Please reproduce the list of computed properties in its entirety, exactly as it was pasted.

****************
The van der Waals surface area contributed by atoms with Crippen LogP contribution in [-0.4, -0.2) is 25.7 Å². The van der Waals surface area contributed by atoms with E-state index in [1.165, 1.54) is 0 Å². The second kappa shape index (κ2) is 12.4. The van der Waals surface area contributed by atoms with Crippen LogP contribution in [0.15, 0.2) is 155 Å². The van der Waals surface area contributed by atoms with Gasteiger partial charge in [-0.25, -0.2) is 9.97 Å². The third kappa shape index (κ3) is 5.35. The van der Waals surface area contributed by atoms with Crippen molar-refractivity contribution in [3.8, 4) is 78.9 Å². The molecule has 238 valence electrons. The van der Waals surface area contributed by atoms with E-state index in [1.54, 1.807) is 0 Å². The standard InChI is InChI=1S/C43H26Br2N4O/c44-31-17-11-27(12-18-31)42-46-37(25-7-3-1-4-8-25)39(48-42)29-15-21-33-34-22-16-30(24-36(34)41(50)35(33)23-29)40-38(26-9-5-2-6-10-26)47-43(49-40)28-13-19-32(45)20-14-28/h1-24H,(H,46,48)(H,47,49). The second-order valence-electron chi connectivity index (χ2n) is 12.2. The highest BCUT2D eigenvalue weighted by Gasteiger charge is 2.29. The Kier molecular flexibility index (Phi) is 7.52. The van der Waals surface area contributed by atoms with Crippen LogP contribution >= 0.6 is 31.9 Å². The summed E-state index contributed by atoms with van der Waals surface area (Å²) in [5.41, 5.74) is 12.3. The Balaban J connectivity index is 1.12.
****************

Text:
The van der Waals surface area contributed by atoms with Crippen LogP contribution in [-0.4, -0.2) is 25.7 Å². The van der Waals surface area contributed by atoms with E-state index in [1.165, 1.54) is 0 Å². The second kappa shape index (κ2) is 12.4. The van der Waals surface area contributed by atoms with Crippen LogP contribution in [0.15, 0.2) is 155 Å². The van der Waals surface area contributed by atoms with Gasteiger partial charge in [-0.25, -0.2) is 9.97 Å². The third kappa shape index (κ3) is 5.35. The van der Waals surface area contributed by atoms with Crippen molar-refractivity contribution in [3.8, 4) is 78.9 Å². The molecule has 238 valence electrons. The van der Waals surface area contributed by atoms with E-state index in [1.54, 1.807) is 0 Å². The standard InChI is InChI=1S/C43H26Br2N4O/c44-31-17-11-27(12-18-31)42-46-37(25-7-3-1-4-8-25)39(48-42)29-15-21-33-34-22-16-30(24-36(34)41(50)35(33)23-29)40-38(26-9-5-2-6-10-26)47-43(49-40)28-13-19-32(45)20-14-28/h1-24H,(H,46,48)(H,47,49). The second-order valence-electron chi connectivity index (χ2n) is 12.2. The highest BCUT2D eigenvalue weighted by Gasteiger charge is 2.29. The Kier molecular flexibility index (Phi) is 7.52. The van der Waals surface area contributed by atoms with Crippen LogP contribution >= 0.6 is 31.9 Å². The summed E-state index contributed by atoms with van der Waals surface area (Å²) in [5.41, 5.74) is 12.3. The Balaban J connectivity index is 1.12.